MARGARET WARNER: I want to go on to what happens after the deadline passes, but, first, professors, let's look at the Seminole County case. That is one Gore isn't officially a party to but this is dealing with the absentee ballots. There the hearing will be next Wednesday I think is December 6 before Judge Clark. What does she have to consider and what does she look to in deciding whether to throw out these 15,000 absentee ballots?
RICHARD BRIFFAULT: She has got to consider the seriousness of the illegality in question. Remember the, what the Republican workers did in Seminole County will not directly affect the absentee ballots. They supplied some information on the application that is necessary. That alone might not be fatal but as I understand it only Republicans workers were able to do that for people they assume were going to vote Republican. Democratic workers weren't given the same opportunity. So here you have got the situation in which Democrats as well as Republicans were allowed to vote in Seminole County by absentee but the county using Republican workers made it a lot easier for Republicans to do so. Normally the Florida courts I think are loathe to reject ballots which themselves are not tainted by fraud but here you have a sense is that there was a partisan imbalance it making it easier for absentee voters to vote. And that's a hard question. I don't think they've had to consider that question before.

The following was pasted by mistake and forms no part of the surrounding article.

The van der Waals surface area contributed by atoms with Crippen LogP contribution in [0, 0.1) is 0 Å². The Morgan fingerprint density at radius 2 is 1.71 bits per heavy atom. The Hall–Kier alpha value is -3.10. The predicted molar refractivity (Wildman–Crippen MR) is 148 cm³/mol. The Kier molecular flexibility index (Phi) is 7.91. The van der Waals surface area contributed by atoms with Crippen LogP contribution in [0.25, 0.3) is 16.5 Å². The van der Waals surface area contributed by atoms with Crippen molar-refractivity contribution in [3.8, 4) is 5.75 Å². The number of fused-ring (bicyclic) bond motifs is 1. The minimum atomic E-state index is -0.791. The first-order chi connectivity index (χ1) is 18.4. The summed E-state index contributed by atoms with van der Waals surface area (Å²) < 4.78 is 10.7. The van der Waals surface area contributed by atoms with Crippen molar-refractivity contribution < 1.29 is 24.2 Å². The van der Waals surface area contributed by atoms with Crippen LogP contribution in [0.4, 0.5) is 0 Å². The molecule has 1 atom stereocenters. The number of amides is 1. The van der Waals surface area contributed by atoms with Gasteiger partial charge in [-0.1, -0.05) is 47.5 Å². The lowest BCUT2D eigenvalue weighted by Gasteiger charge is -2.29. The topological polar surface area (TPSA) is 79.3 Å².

There was no direct tampering with the ballots themselves, but there was a scheme in which the group of voters for one party found it a lot easier to get their absentee ballots and therefore to cast their votes. It's a very tough question.
MARGARET WARNER: Justice Kogan, what would you like to add to that?
GERALD KOGAN: Well, I think quite frankly the way Gore can win best of all is to have these so-called ballots that are now under contention in Seminole County thrown out, because without those absentee ballots, then as I understand the vote count, he will go ahead substantially and will carry the state. So I think this is a very, very important lawsuit that is going on in Seminole County.
MARGARET WARNER: All right, Professor, we can't get through all the other cases obviously because I want to get to some general questions. But what about the so-called butterfly ballot case? This is where the Democratic voters are saying to the Supreme Court I was confused by the ballots, what are the prospects there?